the age of 12 years, he was guided in his course largely by the advice of
his guardian, the late Frederick Wing, who was noted for his integrity and
business ability, as well as for his gentle and loving character, and was
beloved by all who knew him. At the age of 16 years, young Diboll found a
position with Muir & Fromherz, among the most prominent building
contractors in the city, and during the succeeding 4 years the young man
devoted his days to work on the large buildings being erected by this firm,
in order to gain a practical knowledge of the ground work of his chosen
profession. At night he attended the Tulane Architectural classes
conducted by Prof. William Woodward, of Boston, Mass., who now lives in New
Orleans, and who has left the imprint of his knowledge upon many of the
young men in the Southern metropolis. In 1889 Mr. Diboll, wishing to
extend his experience, went to Dallas, Tex., which at that time was
enjoying a period of unprecedented prosperity. After passing 2 years
successfully and profitably in that city, there began a season of financial
disturbance from which Dallas suffered severely, and it became apparent
that in all probability it would be several years before a reaction came.
Not willing to await the turn of the tide, Mr. Diboll decided, in 1892, to
visit New York, and there investigate at close range the latest methods
employed in the erection of large and important buildings. After remaining
2 years in New York City, in the spring of 1894, he returned to New Orleans
for a brief visit, intending to return to New York when the results of the
financial panic of 1893 had passed. During this visit his friends
influenced him to remain in the city, and this resulted in his forming a
partnership with the late G. M. Togerson, architect of the New Orleans
exposition of 1885. After a short association with Mr. Togerson, in Feb.,
1895, Mr. Diboll became associated with Mr. Owen, under the firm name of
Diboll & Owen. The last named member of the firm is a graduate of the
Massachusetts institute of technology, and at that time had just concluded
his studies at that institution. This latter association has never been
disturbed. In 1907 the firm admitted Mr. M. H. Goldstein, and at that
time the firm name became and has since remained Diboll, Owen & Goldstein.
Mr. Goldstein also is a graduate of the Massachusetts institute of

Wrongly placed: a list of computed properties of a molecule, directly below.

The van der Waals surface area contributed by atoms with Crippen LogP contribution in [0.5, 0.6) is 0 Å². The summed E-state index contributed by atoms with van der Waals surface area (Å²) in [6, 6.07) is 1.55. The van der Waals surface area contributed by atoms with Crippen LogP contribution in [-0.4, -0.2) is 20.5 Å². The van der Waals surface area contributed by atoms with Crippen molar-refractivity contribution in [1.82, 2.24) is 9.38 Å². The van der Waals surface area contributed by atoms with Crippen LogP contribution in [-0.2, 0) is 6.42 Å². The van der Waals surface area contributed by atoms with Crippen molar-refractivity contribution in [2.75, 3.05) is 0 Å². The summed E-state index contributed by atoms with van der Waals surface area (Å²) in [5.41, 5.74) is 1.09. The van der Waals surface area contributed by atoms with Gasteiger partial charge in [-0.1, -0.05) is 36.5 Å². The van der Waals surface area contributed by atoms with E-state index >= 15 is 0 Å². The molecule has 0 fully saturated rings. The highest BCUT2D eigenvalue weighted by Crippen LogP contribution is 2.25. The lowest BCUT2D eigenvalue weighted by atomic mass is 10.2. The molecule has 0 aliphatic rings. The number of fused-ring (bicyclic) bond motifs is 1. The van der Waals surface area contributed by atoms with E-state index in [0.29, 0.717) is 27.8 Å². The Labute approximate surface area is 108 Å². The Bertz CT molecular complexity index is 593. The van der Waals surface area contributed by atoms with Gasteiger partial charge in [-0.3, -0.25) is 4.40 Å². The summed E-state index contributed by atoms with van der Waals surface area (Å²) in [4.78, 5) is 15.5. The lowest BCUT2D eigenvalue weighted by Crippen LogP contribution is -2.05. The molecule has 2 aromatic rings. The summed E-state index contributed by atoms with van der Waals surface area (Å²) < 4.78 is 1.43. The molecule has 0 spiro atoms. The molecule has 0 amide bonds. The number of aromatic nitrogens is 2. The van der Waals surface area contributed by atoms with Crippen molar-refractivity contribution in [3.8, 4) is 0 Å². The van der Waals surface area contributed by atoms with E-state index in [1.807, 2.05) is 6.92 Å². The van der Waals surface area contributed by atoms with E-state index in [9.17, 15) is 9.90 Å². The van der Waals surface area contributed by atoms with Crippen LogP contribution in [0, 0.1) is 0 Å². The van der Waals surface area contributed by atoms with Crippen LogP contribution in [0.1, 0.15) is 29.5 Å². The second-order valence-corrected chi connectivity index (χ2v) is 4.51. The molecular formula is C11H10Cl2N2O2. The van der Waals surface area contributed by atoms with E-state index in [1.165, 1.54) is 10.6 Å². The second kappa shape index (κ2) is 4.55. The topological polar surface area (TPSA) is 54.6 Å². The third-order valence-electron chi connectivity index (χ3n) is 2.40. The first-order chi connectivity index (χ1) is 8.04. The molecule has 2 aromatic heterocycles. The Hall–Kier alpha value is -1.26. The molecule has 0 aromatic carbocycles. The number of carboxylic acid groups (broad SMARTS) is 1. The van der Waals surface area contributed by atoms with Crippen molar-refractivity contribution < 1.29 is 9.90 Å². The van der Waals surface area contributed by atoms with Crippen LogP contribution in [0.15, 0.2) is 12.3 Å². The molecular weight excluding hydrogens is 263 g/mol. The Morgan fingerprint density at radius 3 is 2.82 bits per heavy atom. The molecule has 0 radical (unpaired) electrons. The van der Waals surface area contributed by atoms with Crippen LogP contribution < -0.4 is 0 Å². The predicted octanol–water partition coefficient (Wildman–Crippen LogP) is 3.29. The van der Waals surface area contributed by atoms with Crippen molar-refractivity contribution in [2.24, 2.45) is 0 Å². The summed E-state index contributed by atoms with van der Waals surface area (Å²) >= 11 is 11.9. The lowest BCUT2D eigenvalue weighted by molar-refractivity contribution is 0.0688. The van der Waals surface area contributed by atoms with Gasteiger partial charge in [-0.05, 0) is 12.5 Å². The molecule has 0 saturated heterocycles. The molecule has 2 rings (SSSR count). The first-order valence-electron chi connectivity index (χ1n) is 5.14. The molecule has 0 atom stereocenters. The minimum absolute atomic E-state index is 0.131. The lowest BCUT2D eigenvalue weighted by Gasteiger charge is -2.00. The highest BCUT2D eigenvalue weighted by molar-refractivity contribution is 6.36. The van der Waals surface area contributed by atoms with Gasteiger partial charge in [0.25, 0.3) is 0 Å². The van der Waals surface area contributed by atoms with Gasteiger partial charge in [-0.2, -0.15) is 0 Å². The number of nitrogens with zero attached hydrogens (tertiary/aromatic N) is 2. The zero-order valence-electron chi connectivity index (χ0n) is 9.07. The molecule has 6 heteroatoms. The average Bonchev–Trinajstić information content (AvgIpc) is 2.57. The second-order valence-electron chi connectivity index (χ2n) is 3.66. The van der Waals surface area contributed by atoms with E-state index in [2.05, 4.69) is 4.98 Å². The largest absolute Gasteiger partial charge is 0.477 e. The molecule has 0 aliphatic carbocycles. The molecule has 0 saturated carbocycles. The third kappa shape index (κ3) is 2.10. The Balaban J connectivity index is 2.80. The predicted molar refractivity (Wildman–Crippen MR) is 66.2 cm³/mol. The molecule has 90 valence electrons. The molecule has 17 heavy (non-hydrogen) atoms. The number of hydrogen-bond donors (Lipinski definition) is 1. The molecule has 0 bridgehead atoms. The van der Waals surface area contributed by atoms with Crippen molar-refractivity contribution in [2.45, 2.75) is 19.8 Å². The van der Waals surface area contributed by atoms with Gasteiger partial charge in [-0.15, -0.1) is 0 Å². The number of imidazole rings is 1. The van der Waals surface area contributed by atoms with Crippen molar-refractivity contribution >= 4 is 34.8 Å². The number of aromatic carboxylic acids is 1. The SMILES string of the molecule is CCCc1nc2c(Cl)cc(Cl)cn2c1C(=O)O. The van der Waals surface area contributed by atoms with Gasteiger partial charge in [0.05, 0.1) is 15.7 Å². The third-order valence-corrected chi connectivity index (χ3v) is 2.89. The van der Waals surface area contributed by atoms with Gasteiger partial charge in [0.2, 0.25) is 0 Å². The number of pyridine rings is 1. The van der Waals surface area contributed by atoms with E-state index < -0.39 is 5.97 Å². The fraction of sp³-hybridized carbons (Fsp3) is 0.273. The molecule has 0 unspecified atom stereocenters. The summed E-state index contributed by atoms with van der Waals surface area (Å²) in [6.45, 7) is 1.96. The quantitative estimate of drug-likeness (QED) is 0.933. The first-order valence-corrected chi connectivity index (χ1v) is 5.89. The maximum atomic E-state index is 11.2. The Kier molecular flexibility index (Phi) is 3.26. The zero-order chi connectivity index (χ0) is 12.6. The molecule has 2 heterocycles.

Technology, and a student of the Academy of Rome. This firm has and does
now enjoy the confidence of a large and substantial clientele, and has, in
the course of its career designed many of the most substantial, commodious
and artistic structures in the city, among which may be mentioned the
following: The Carnegie library, Canal-Louisiana Bank & Trust Co.,
Metropolitan bank, Municipal office building, Pythian temple, Academy of
the Sacred Heart, St. Joseph's academy, Prytania Street Presbyterian
church, First Methodist church, Restoration of St. John 's church
Carondelet Street Evangelical church, Salem Evangelical church,
Mergenthaler Linotype Co., Barnett-Schaeffer-Connor, Inc., Restoration of
St. Louis cathedral, and other work of the better class in all parts of the
city. This firm has designed buildings, especially churches, throughout
Louisiana and as far west as Portland, Ore., and Kansas City, Mo. Mr.
Diboll is a member of the board of deacons, Prytania Street Presbyterian
church; secretary-treasurer board of commissioners Fink asylum; board of
directors charity organization, executive committee public school alliance;
Pickwick club, Chess, Checkers and Whist club; Louisiana Chapter, American
Institute of Architects. Mr. Diboll married Miss Mary Jessie Blocker,
eldest daughter of Dr. E. B. and Frances Asbury (Ware) Blocker, of
Marshall, Tex., and 3 children, all of whom are living have been born to
their union, namely: Frances Louise, Eugene Burrus, Collins Cerre', Jr.
Mrs. Diboll is a lineal descendant, or relative of some of the earliest
colonial families, among whom may be mentioned the Blockers of Edgefield
District, S. C.; Butlers of Culpepper, Va.; Wares of Georgia, and Jemmisons
of Alabama. Mrs. Diboll is a talented musician, and was honored as the
only amateur vocalist from the South to successfully pass the jury of
prominent musicians, headed by Theodore Thomas, of the Chicago World's Fair
in 1893. This achievement prompted the management of the Woman's building
to extend her an invitation to appear in concert among the most prominent
musicians then in Chicago from all parts of the country. Soon after this,
she was requested to go to Houston, Tex., to take the management of the
choir of Shearn Memorial church. The sacred music of this church became so
attractive that the building had to be enlarged to accommodate the
congregation. After remaining a year in Houston, Mrs. Diboll (then Miss
Blocker) was invited to accept the chair of vocal music of the Summer
Chautauqua at Monteagle, Tenn., and there accomplished the most successful
vocal season in the history of the Chautauqua. After having become
resident at New Orleans Mrs. Diboll sang during several years in the
Prytania Street Presbyterian church. She has been a member of the most
prominent amateur musical organizations of New Orleans during the past 18
years. Mrs. Diboll took an active part in the organization of the Young
Women's Christian association in New Orleans, and is a member of the board
of directors of that institution. She selected as her special work in
connection with this organization. the management of the lunch room, and
this feature has been an unqualified success from the opening day.

Louisiana: Comprising Sketches of Parishes, Towns, Events, Institutions,
and Persons, Arranged in Cyclopedic Form (volume 3), pp. 511-515. Edited
by Alcée Fortier, Lit.D. Published in 1914, by Century Historical